70. It was said that a person had to have above £500 a year to keep a private carriage.
    I also read that envelopes were used for cards of invitation most often sent round by one’s servants. While we and some contemporary English complained about current conditions, most foreigners appear to have appreciated the roads, the clean inns, the fast mode of travel over decent roads, etc.

    Reply
  71. PS I have often read about men going into the street and hailing a Hackney carriage. They did have regular stands — like taxi stands but these could also be considered like bus stops The cost of a trip in a Hackney carriage was printed in many places and regulated by law. They didn’t have meters so had to use a general guide .

    Reply
  72. PS I have often read about men going into the street and hailing a Hackney carriage. They did have regular stands — like taxi stands but these could also be considered like bus stops The cost of a trip in a Hackney carriage was printed in many places and regulated by law. They didn’t have meters so had to use a general guide .

    Reply
  73. PS I have often read about men going into the street and hailing a Hackney carriage. They did have regular stands — like taxi stands but these could also be considered like bus stops The cost of a trip in a Hackney carriage was printed in many places and regulated by law. They didn’t have meters so had to use a general guide .

    Reply
  74. PS I have often read about men going into the street and hailing a Hackney carriage. They did have regular stands — like taxi stands but these could also be considered like bus stops The cost of a trip in a Hackney carriage was printed in many places and regulated by law. They didn’t have meters so had to use a general guide .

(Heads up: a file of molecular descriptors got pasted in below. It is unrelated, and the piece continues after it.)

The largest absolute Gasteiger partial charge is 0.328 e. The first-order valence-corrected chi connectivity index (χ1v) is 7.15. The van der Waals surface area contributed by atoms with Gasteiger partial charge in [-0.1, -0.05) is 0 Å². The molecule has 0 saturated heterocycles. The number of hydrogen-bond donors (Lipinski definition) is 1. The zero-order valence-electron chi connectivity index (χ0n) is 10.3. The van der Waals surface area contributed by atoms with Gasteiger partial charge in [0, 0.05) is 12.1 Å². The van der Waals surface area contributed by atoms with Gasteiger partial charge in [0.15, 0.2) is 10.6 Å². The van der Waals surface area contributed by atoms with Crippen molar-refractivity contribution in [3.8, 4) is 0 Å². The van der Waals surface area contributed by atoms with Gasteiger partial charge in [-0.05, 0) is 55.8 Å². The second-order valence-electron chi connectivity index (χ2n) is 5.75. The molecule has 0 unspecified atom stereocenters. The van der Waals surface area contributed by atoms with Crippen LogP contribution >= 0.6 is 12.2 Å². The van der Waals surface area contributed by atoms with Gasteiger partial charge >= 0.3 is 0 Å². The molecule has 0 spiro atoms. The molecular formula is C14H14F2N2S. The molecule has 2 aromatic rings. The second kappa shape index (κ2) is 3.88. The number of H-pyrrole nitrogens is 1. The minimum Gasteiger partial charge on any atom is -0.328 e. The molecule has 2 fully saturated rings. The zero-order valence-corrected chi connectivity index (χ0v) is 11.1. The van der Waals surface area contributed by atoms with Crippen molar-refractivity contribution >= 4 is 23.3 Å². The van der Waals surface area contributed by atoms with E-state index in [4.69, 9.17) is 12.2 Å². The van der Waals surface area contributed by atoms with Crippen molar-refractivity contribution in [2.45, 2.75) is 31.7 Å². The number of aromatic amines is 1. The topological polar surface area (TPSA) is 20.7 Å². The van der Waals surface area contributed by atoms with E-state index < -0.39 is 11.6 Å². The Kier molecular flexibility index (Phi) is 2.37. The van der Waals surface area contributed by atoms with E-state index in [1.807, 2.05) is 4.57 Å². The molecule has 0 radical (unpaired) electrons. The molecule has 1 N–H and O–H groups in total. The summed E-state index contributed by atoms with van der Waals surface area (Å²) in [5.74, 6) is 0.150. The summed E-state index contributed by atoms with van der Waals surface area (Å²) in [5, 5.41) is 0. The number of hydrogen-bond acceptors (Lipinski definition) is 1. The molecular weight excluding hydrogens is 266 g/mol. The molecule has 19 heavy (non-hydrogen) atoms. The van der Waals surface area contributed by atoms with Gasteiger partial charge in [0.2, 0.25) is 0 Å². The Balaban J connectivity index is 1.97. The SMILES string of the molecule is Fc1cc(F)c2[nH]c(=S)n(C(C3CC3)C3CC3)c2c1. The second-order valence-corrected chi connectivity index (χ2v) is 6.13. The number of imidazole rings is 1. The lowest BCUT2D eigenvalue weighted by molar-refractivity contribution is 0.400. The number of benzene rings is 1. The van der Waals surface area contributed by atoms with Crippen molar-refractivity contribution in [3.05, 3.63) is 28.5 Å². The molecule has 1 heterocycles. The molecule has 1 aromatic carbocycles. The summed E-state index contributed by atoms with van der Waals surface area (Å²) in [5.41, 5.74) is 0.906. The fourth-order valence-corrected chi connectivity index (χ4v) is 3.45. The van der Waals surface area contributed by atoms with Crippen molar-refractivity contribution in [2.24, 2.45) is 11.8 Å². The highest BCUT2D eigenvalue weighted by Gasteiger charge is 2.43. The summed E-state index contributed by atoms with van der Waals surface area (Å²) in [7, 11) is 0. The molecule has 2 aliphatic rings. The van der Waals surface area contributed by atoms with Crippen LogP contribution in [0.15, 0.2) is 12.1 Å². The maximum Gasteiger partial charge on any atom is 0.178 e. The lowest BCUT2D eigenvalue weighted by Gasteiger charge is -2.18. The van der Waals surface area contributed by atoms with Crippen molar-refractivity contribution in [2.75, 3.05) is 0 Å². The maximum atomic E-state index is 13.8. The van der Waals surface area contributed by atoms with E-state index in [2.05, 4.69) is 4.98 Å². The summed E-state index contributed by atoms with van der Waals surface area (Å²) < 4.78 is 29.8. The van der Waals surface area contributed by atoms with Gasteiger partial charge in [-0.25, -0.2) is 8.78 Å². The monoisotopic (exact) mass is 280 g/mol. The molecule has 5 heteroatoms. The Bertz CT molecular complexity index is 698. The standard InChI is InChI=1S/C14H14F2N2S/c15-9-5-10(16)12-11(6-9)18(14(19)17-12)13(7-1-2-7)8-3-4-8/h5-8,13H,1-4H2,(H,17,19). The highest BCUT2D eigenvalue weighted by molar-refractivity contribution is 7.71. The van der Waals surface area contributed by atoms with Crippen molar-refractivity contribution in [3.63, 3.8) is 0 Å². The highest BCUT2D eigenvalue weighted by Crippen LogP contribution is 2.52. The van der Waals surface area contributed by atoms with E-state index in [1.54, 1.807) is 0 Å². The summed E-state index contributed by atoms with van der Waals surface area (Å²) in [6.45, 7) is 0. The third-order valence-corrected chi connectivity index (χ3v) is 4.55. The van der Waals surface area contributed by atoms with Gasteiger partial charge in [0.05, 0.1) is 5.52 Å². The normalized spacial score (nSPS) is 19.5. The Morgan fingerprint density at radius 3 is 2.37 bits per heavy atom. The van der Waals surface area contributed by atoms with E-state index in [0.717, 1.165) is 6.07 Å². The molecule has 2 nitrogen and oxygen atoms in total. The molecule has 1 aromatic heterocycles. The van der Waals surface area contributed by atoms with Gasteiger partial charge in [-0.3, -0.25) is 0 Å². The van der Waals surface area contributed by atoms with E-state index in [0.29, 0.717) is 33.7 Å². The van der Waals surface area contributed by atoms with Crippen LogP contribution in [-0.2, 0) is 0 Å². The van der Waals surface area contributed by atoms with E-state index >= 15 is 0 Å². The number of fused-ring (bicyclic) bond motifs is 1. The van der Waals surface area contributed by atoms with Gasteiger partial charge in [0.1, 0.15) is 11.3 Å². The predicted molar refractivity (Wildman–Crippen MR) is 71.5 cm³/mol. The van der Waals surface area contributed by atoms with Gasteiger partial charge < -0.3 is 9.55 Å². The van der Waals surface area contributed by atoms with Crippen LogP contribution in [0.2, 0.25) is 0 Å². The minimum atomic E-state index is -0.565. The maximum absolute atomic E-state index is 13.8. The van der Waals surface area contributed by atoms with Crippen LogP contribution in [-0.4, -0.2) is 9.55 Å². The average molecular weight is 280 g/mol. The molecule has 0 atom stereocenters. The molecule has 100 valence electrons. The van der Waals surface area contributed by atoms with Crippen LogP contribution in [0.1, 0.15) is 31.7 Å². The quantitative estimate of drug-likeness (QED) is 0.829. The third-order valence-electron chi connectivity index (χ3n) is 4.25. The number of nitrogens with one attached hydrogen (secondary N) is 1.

Reply
  75. PS I have often read about men going into the street and hailing a Hackney carriage. They did have regular stands — like taxi stands but these could also be considered like bus stops The cost of a trip in a Hackney carriage was printed in many places and regulated by law. They didn’t have meters so had to use a general guide .

    Reply
  76. Re coach travel: Of course. I just read a very sweet HR where the hero was forced to travel with the h and two servants on the back of a wagon. And even to walk. It seemed a stretch, but is now totally credible.
    I remember being struck, on first trips to Asia and Africa, by the hundreds and hundreds of people walking down the sides of every road, so England was probably like that, as well, but stories generally don’t mention them in large numbers. So now I’m totally re-imagining the coach/travel scenes for some of my favourite HRs. And the info from one of your contributors that one needed £500 per annum to afford to keep a private carriage is interesting – when I checked, about £450,000 at today’s levels. Which makes the impoverished heroes tooling around in their carriages less plausible as well.
    Thanks again for this column – I just re-read it and am amazed that shop-keepers allowed credit even to strangers, on the basis that a landlord went guarantor.

    Reply
  77. Re coach travel: Of course. I just read a very sweet HR where the hero was forced to travel with the h and two servants on the back of a wagon. And even to walk. It seemed a stretch, but is now totally credible.
    I remember being struck, on first trips to Asia and Africa, by the hundreds and hundreds of people walking down the sides of every road, so England was probably like that, as well, but stories generally don’t mention them in large numbers. So now I’m totally re-imagining the coach/travel scenes for some of my favourite HRs. And the info from one of your contributors that one needed £500 per annum to afford to keep a private carriage is interesting – when I checked, about £450,000 at today’s levels. Which makes the impoverished heroes tooling around in their carriages less plausible as well.
    Thanks again for this column – I just re-read it and am amazed that shop-keepers allowed credit even to strangers, on the basis that a landlord went guarantor.

    Reply
  78. Re coach travel: Of course. I just read a very sweet HR where the hero was forced to travel with the h and two servants on the back of a wagon. And even to walk. It seemed a stretch, but is now totally credible.